When something "bleeds through" a coat of primer or paint, what's actually happening is that something is dissolving in the water or mineral spirits in the primer or paint and diffusing through the wet film. So, for example, something that's soluble in water (like Easter Egg Dye) will bleed through a latex primer, but probably not an oil based primer. Similarily, something like duct tape glue will bleed through an oil based primer, buy probably not a latex primer (because the glue dissolves in mineral spirits).
So, using a latex primer to try to hide something like bat guano (that's likely soluble in water) wasn't a good idea from the get go. You'd have been better off using an oil based primer.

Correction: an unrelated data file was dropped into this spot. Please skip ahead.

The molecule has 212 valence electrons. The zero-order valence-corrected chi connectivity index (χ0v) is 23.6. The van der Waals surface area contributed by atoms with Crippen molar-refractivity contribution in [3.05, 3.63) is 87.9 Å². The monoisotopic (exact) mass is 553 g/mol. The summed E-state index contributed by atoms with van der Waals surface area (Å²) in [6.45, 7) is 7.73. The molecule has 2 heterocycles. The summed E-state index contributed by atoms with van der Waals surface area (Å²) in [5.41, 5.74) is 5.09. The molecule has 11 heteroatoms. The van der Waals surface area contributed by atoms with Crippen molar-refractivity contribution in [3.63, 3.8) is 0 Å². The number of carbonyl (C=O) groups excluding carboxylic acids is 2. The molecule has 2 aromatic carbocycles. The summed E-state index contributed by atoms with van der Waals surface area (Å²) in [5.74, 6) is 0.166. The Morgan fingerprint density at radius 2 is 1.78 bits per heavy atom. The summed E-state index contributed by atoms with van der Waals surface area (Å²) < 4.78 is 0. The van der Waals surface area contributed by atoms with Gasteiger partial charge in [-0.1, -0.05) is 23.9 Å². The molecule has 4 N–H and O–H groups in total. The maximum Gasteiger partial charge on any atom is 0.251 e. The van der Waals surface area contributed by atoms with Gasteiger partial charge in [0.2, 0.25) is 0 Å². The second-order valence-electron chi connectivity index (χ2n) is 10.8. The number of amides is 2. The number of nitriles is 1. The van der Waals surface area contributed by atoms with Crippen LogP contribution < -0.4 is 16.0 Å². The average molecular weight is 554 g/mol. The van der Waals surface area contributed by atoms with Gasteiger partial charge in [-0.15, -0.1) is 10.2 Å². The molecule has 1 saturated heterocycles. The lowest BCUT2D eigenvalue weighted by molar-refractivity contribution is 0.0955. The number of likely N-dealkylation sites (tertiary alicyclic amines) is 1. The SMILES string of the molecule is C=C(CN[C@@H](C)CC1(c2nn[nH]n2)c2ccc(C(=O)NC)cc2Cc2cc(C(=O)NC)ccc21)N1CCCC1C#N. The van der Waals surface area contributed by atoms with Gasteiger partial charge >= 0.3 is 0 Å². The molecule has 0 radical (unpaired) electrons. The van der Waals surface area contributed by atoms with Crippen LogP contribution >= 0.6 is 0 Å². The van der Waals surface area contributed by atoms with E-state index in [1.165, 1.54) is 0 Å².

The biggest gun in the arsenal when it comes to hiding stains is a shellac based primer like Zinsser's BIN primer. Shellac is only soluble in alcohol, and so once the shellac dries it forms a physical barrier over the bat guano. Painting over the shellac layer with either a latex or oil based paint won't soften the shellac at all, so the bat guano shouldn't be an issue once it's behind a layer of dry shellac. You often hear of Zinsser's Bin primer described as a "white pigmented shellac", which is just a fancy way of saying shellac with titanium dioxide pigment in it to make it white in colour.
I can't comment on KILZ-2 as I've never used the product.
However, you don't have to remove anything. Simply paint over what you have with a primer that the guano won't dissolve in (and I'd be surprised if it dissolved in either mineral spirits or alcohol) and then paint over that stain killing primer (when dry) with whatever paint you want.
Last edited by Nestor_Kelebay; 08-19-2010 at 11:30 PM.